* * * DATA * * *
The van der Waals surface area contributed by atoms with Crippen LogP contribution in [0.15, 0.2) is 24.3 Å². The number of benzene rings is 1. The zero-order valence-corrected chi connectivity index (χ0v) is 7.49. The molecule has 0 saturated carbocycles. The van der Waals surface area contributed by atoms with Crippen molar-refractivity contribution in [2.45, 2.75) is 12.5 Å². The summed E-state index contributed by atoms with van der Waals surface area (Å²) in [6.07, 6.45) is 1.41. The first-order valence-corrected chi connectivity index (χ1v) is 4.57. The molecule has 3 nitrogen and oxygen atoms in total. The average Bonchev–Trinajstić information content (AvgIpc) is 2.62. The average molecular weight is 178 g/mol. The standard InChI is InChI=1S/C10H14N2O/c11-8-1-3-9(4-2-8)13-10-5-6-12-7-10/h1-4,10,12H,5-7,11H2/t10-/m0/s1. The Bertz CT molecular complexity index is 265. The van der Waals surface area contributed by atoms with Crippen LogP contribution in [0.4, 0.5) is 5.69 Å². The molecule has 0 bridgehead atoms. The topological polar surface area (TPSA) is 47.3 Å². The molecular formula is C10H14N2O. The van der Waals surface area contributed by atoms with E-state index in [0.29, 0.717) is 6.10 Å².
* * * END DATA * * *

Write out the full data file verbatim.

The van der Waals surface area contributed by atoms with Crippen LogP contribution in [0.15, 0.2) is 24.3 Å². The number of benzene rings is 1. The zero-order valence-corrected chi connectivity index (χ0v) is 7.49. The molecule has 0 saturated carbocycles. The van der Waals surface area contributed by atoms with Crippen molar-refractivity contribution in [2.45, 2.75) is 12.5 Å². The summed E-state index contributed by atoms with van der Waals surface area (Å²) in [6.07, 6.45) is 1.41. The first-order valence-corrected chi connectivity index (χ1v) is 4.57. The molecule has 3 nitrogen and oxygen atoms in total. The average Bonchev–Trinajstić information content (AvgIpc) is 2.62. The average molecular weight is 178 g/mol. The standard InChI is InChI=1S/C10H14N2O/c11-8-1-3-9(4-2-8)13-10-5-6-12-7-10/h1-4,10,12H,5-7,11H2/t10-/m0/s1. The Bertz CT molecular complexity index is 265. The van der Waals surface area contributed by atoms with Crippen LogP contribution in [0.4, 0.5) is 5.69 Å². The molecule has 0 bridgehead atoms. The topological polar surface area (TPSA) is 47.3 Å². The molecular formula is C10H14N2O. The van der Waals surface area contributed by atoms with E-state index in [0.29, 0.717) is 6.10 Å².